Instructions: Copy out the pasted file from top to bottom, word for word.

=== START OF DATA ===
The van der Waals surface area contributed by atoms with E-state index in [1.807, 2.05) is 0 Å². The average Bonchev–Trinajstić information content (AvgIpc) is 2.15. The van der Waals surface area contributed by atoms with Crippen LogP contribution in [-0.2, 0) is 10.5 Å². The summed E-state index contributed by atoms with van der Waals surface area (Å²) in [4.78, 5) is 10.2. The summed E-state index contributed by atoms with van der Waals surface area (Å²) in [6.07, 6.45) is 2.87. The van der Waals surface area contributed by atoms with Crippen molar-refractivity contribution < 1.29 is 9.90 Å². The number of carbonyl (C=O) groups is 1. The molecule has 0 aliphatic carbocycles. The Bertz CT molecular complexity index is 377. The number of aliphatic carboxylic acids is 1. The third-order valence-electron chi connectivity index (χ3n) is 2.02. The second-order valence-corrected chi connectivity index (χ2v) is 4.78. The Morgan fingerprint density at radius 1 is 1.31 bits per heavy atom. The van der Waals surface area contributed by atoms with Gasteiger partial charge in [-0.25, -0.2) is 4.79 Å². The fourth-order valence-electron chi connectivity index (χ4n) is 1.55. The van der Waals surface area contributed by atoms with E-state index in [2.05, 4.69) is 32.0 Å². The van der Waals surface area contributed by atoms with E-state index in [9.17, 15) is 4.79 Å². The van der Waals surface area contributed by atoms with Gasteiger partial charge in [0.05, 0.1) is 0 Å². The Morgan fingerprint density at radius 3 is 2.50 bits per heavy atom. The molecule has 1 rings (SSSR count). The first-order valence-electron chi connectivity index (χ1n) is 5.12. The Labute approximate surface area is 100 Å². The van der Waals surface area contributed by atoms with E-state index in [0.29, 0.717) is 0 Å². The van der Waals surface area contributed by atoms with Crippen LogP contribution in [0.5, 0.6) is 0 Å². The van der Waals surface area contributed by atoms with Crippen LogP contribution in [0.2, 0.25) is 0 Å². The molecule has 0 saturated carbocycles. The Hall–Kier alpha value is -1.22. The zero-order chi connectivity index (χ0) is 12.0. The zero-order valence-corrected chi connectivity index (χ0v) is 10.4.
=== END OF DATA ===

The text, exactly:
The van der Waals surface area contributed by atoms with E-state index in [1.807, 2.05) is 0 Å². The average Bonchev–Trinajstić information content (AvgIpc) is 2.15. The van der Waals surface area contributed by atoms with Crippen LogP contribution in [-0.2, 0) is 10.5 Å². The summed E-state index contributed by atoms with van der Waals surface area (Å²) in [4.78, 5) is 10.2. The summed E-state index contributed by atoms with van der Waals surface area (Å²) in [6.07, 6.45) is 2.87. The van der Waals surface area contributed by atoms with Crippen molar-refractivity contribution < 1.29 is 9.90 Å². The number of carbonyl (C=O) groups is 1. The molecule has 0 aliphatic carbocycles. The Bertz CT molecular complexity index is 377. The number of aliphatic carboxylic acids is 1. The third-order valence-electron chi connectivity index (χ3n) is 2.02. The second-order valence-corrected chi connectivity index (χ2v) is 4.78. The Morgan fingerprint density at radius 1 is 1.31 bits per heavy atom. The van der Waals surface area contributed by atoms with Gasteiger partial charge in [-0.25, -0.2) is 4.79 Å². The fourth-order valence-electron chi connectivity index (χ4n) is 1.55. The van der Waals surface area contributed by atoms with E-state index in [2.05, 4.69) is 32.0 Å². The van der Waals surface area contributed by atoms with E-state index in [9.17, 15) is 4.79 Å². The van der Waals surface area contributed by atoms with Gasteiger partial charge in [0.05, 0.1) is 0 Å². The Morgan fingerprint density at radius 3 is 2.50 bits per heavy atom. The molecule has 1 rings (SSSR count). The first-order valence-electron chi connectivity index (χ1n) is 5.12. The Labute approximate surface area is 100 Å². The van der Waals surface area contributed by atoms with E-state index in [0.29, 0.717) is 0 Å². The van der Waals surface area contributed by atoms with Crippen LogP contribution in [0.5, 0.6) is 0 Å². The van der Waals surface area contributed by atoms with Crippen LogP contribution in [0.2, 0.25) is 0 Å². The molecule has 0 saturated carbocycles. The Hall–Kier alpha value is -1.22. The zero-order chi connectivity index (χ0) is 12.0. The zero-order valence-corrected chi connectivity index (χ0v) is 10.4.